‘John and Karen Werner last July successfully hiked Wheeler Peak, New Mexico’s highest mountain, and John lived to write about it in the Trib!’
Mike and Pam Miller
Happy hiking, John
For years we have enjoyed reading John Werner’s sports columns. All the Tribune-Herald’s sportswriters are good, but John and his wife Karen are an inspiration to us. John is one who enjoys an active life outdoors and shares his hiking stories and beautiful photos with Trib readers. Those stories, found on the Trib’s website, are our favorites.
In 2013 John and Karen bravely hiked the Grand Canyon on a four-day, 28-mile backpack outing. The Sierra Club lists the Grand Canyon hike as one of the six most dangerous in America. Last July my wife, 13-year-old daughter and I hiked the 9.5-mile Bright Angel Trail down to the Colorado River from the Grand Canyon’s South Rim to spend the night there. On the way down we encountered a hiker whose backpack water bladder had burst. It was 114 degrees so we gave him some water bottles. On the return trip up the next day, we met a family who shared their duct tape with me since my shoes had begun disintegrating on the hot desert trail.
On Nov. 24 last year John Werner walked out of Hillcrest Baptist Medical Center with three stents inserted after suffering a mini-stroke Oct. 24. Following his cardio rehab at Providence Health Center, he and Karen last July successfully hiked Wheeler Peak, New Mexico’s highest mountain, and John lived to write about it in the Trib! So we are planning a Wheeler Peak hike for our family, too.
Thanks, John, for your stories. Although we don’t personally know you, we pray you and Karen will be hiking many more years and that you’ll continue to share those adventures and photos with your readers!
Mike and Pam Miller, Hewitt
There has been a lot of attention directed to fake news since the election. One suggestion for ensuring legitimacy has been to subscribe to the newspaper instead of getting one’s news from social media. I’m generally complimentary of the Waco Trib for printing actual facts if someone sends a letter that contains incorrect information. However, I’m disappointed in the recent column titled, “Keep your food politics to yourself.”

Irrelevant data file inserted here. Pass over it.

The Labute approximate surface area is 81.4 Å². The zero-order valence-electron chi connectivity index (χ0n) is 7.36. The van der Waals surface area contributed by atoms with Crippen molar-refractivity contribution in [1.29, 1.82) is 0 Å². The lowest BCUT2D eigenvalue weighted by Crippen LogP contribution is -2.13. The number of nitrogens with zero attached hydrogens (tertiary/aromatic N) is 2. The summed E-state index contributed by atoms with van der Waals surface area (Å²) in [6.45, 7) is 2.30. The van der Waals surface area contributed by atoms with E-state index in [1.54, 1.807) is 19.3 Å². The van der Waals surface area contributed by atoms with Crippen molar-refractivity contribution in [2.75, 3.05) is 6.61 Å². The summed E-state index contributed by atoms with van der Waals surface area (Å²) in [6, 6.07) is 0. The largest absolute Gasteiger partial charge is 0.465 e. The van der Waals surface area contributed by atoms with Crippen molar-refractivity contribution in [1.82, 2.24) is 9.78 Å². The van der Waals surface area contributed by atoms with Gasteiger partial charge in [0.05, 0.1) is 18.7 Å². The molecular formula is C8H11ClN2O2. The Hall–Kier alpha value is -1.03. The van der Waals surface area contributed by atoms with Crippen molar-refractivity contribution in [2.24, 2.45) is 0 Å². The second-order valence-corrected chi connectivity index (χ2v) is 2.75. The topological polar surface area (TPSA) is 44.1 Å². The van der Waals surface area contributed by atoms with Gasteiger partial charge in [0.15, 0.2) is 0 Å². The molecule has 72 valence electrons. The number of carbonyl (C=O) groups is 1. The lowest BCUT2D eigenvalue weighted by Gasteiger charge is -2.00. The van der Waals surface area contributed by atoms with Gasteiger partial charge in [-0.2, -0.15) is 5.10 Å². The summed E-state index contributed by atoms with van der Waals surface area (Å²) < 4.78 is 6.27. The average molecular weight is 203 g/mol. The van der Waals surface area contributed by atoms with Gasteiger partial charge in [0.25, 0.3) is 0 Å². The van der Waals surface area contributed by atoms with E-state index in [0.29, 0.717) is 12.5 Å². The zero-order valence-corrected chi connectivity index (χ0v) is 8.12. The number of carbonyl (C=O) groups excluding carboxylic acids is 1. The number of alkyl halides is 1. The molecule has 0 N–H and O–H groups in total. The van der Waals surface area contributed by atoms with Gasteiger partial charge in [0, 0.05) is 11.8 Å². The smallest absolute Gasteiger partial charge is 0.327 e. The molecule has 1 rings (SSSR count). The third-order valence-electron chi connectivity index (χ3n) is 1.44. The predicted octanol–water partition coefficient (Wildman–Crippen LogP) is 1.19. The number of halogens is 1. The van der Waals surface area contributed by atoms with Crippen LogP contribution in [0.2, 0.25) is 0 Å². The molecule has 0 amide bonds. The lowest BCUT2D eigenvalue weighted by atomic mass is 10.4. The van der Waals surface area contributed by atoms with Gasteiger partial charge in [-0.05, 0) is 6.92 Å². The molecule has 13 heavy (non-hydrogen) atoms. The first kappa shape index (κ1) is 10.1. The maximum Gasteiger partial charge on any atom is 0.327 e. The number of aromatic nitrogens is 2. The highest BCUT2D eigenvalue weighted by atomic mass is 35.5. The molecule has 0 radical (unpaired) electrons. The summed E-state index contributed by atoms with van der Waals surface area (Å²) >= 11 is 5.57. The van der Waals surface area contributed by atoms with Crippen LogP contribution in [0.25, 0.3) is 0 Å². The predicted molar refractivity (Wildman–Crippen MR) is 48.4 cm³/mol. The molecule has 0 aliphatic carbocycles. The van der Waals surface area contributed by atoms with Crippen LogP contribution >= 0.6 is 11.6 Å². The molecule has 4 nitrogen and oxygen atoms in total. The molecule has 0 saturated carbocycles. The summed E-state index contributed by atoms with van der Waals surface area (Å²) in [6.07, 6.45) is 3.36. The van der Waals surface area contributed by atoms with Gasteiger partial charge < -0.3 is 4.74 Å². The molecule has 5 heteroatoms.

This column presents itself as coming from a legitimate researcher associated with a caring organization that puts consumers first. The notation that his office is located in Washington, D.C., gives the impression that he is associated with the government. In actuality, Will Coggin is the one who should be keeping his food politics to himself since the Center for Organizational Research and Education is funded by several special-interest groups, including St. Louis-based agritech behemoth Monsanto.
His misleading statements indicate that there has been a federal law passed that requires genetically modified labeling. I hope that I’m wrong on this but the last I heard was that President Obama had signed the DARK Act into effect which disallows any GMO labeling. In addition, he states that around the globe, the conclusion is that GMOs are safe. Again, the last I heard was that several foreign countries have actually banned GMOs or have strict regulations associated with their acceptance and use.
Some issues in this article were so obvious, I can’t believe they escaped better scrutiny. I expect better of you.
Alice Svoboda, Woodway
Center for Consumer Freedom official Cooper Nye responds: “Your reader is mistaken while Mr. Coggin is correct. However, I think I see where the confusion stems from. The new federal law allows companies to choose one of three label types to comply: a USDA symbol, a plain language warning or a scannable QR [or Quick Response] code. Anti-biotech groups object to inclusion of the QR code, calling it uninformative. It seems your reader considers this new law requiring labels an ‘elimination’ of labels even though in fact, and by law, there were no pre-existing federal requirements.”